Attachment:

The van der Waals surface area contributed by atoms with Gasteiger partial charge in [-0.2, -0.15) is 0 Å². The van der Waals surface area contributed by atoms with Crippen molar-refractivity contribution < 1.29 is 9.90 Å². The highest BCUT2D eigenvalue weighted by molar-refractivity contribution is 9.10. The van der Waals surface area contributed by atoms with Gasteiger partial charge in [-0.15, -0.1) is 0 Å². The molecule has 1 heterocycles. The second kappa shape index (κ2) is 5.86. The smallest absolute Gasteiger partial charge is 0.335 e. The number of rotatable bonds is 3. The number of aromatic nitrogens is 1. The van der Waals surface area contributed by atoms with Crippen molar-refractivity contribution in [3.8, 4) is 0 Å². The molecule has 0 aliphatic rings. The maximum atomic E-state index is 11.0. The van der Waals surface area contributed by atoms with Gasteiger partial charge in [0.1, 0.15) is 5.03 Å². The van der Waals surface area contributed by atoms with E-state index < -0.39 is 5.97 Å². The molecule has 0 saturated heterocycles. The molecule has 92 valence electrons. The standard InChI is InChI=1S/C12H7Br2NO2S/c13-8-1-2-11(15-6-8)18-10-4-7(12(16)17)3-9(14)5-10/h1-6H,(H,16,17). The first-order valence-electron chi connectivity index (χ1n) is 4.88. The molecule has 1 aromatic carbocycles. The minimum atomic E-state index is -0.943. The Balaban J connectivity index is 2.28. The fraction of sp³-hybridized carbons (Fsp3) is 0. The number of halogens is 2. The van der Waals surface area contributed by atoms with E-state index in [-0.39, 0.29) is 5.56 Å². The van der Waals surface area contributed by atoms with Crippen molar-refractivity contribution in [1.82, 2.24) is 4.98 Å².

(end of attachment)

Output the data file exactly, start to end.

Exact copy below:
The van der Waals surface area contributed by atoms with Gasteiger partial charge in [-0.2, -0.15) is 0 Å². The van der Waals surface area contributed by atoms with Crippen molar-refractivity contribution < 1.29 is 9.90 Å². The highest BCUT2D eigenvalue weighted by molar-refractivity contribution is 9.10. The van der Waals surface area contributed by atoms with Gasteiger partial charge in [-0.15, -0.1) is 0 Å². The molecule has 1 heterocycles. The second kappa shape index (κ2) is 5.86. The smallest absolute Gasteiger partial charge is 0.335 e. The number of rotatable bonds is 3. The number of aromatic nitrogens is 1. The van der Waals surface area contributed by atoms with Crippen molar-refractivity contribution in [3.8, 4) is 0 Å². The molecule has 0 aliphatic rings. The maximum atomic E-state index is 11.0. The van der Waals surface area contributed by atoms with Gasteiger partial charge in [0.1, 0.15) is 5.03 Å². The van der Waals surface area contributed by atoms with E-state index < -0.39 is 5.97 Å². The molecule has 0 saturated heterocycles. The molecule has 92 valence electrons. The standard InChI is InChI=1S/C12H7Br2NO2S/c13-8-1-2-11(15-6-8)18-10-4-7(12(16)17)3-9(14)5-10/h1-6H,(H,16,17). The first-order valence-electron chi connectivity index (χ1n) is 4.88. The molecule has 1 aromatic carbocycles. The minimum atomic E-state index is -0.943. The Balaban J connectivity index is 2.28. The fraction of sp³-hybridized carbons (Fsp3) is 0. The number of halogens is 2. The van der Waals surface area contributed by atoms with E-state index in [-0.39, 0.29) is 5.56 Å². The van der Waals surface area contributed by atoms with Crippen molar-refractivity contribution in [1.82, 2.24) is 4.98 Å².